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tr.v. in·vig·or·at·ed, in·vig·or·at·ing, in·vig·or·ates
To impart vigor, strength, or vitality to; animate: "A few whiffs of the raw, strong scent of phlox invigorated her" (D.H. Lawrence).

[Possibly obsolete invigor (from French envigorer, from Old French envigourer : en-, in; see in-2 + vigour, vigor; see vigor) + -ate.]

in·vig′or·at′ing·ly adv.
in·vig′or·a′tion n.
in·vig′or·a′tor n.
American Heritage® Dictionary of the English Language, Fifth Edition. Copyright © 2016 by Houghton Mifflin Harcourt Publishing Company. Published by Houghton Mifflin Harcourt Publishing Company. All rights reserved.
ThesaurusAntonymsRelated WordsSynonymsLegend:
Noun1.invigorator - an agent that gives or restores life or vigor; "the soul is the quickener of the body"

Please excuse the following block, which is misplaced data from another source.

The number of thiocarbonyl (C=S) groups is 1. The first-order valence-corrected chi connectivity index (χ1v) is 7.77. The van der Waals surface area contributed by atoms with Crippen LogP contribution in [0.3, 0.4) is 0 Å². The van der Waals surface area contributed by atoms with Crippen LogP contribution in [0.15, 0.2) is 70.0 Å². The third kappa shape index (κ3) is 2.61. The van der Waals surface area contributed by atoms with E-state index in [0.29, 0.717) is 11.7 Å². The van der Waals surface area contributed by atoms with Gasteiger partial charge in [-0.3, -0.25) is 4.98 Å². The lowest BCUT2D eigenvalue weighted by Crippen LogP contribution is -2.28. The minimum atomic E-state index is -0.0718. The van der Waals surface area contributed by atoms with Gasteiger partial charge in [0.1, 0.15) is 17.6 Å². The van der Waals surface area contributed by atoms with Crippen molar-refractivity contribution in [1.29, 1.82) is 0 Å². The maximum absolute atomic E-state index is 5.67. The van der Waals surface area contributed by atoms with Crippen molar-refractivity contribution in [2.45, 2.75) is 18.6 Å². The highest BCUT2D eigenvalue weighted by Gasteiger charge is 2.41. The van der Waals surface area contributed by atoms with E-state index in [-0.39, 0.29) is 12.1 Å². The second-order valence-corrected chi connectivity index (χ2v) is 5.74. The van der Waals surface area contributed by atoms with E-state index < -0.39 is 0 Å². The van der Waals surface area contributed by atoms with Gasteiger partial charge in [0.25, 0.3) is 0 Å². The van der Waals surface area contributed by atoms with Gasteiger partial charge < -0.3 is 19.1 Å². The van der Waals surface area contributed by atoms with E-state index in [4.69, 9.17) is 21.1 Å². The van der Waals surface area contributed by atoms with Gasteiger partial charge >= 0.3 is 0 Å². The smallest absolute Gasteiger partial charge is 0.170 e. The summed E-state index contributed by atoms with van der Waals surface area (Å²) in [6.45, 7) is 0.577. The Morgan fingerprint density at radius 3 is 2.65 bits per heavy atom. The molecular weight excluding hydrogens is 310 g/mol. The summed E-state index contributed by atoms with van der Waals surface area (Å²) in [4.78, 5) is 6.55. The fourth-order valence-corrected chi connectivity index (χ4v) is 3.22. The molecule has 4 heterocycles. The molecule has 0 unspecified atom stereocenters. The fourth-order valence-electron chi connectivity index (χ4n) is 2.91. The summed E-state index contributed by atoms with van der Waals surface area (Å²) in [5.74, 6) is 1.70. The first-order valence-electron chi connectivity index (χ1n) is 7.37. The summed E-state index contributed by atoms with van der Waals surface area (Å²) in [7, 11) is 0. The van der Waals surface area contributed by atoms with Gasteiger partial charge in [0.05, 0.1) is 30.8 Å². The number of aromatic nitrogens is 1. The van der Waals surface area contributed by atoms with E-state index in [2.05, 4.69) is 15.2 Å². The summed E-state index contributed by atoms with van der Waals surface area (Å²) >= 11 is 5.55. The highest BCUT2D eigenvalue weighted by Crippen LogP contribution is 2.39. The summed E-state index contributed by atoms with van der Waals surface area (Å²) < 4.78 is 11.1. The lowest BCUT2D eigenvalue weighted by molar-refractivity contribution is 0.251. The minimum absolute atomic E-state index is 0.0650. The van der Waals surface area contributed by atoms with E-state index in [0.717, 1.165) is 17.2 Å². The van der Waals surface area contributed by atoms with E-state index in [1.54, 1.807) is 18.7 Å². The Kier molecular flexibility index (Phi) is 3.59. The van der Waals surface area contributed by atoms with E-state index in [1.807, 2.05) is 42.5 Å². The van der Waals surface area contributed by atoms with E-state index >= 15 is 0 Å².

agent - an active and efficient cause; capable of producing a certain effect; "their research uncovered new disease agents"
Based on WordNet 3.0, Farlex clipart collection. © 2003-2012 Princeton University, Farlex Inc.
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References in periodicals archive ?
The stadium will act as an economic invigorator and will contribute to strengthening the image of the mining town.
Her family farmed 160 acres but did not prosper, so they turned to producing an herbal medicine, "Quimby's Liver Invigorator and Blood Purifier." In about 1887, the family moved to California and settled in San Francisco.
You can also try an organic leaf wash such as SB Plant Invigorator, which coats the leaves to protect them from pests and diseases.
If you choose a healthy variety of rose, diseases shouldn't be a problem, but you can boost their resistance by applying a foliar feed like Maxicrop or SB Plant Invigorator.
The recreative nature, an invigorator of the loisir activities, has to complete the extras on the educational, cultural, intellectual, behavioural level, which any other resembling activity already has (Bota, 2006).